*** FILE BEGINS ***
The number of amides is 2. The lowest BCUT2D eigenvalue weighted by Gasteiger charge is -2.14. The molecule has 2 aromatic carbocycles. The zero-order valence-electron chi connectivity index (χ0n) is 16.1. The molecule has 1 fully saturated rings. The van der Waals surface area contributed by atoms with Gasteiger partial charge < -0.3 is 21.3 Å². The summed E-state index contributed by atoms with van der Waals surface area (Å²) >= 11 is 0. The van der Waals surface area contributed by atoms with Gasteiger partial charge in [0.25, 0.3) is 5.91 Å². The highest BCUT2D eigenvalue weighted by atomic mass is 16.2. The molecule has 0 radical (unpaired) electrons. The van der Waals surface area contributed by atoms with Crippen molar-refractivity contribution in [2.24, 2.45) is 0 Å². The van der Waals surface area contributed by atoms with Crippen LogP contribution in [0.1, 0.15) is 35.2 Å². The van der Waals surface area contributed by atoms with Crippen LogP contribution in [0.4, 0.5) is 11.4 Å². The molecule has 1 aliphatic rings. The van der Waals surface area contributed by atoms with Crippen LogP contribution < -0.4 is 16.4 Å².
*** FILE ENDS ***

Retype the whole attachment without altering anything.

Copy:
The number of amides is 2. The lowest BCUT2D eigenvalue weighted by Gasteiger charge is -2.14. The molecule has 2 aromatic carbocycles. The zero-order valence-electron chi connectivity index (χ0n) is 16.1. The molecule has 1 fully saturated rings. The van der Waals surface area contributed by atoms with Gasteiger partial charge < -0.3 is 21.3 Å². The summed E-state index contributed by atoms with van der Waals surface area (Å²) >= 11 is 0. The van der Waals surface area contributed by atoms with Gasteiger partial charge in [0.25, 0.3) is 5.91 Å². The highest BCUT2D eigenvalue weighted by atomic mass is 16.2. The molecule has 0 radical (unpaired) electrons. The van der Waals surface area contributed by atoms with Crippen molar-refractivity contribution in [2.24, 2.45) is 0 Å². The van der Waals surface area contributed by atoms with Crippen LogP contribution in [0.1, 0.15) is 35.2 Å². The van der Waals surface area contributed by atoms with Crippen LogP contribution in [0.4, 0.5) is 11.4 Å². The molecule has 1 aliphatic rings. The van der Waals surface area contributed by atoms with Crippen LogP contribution < -0.4 is 16.4 Å².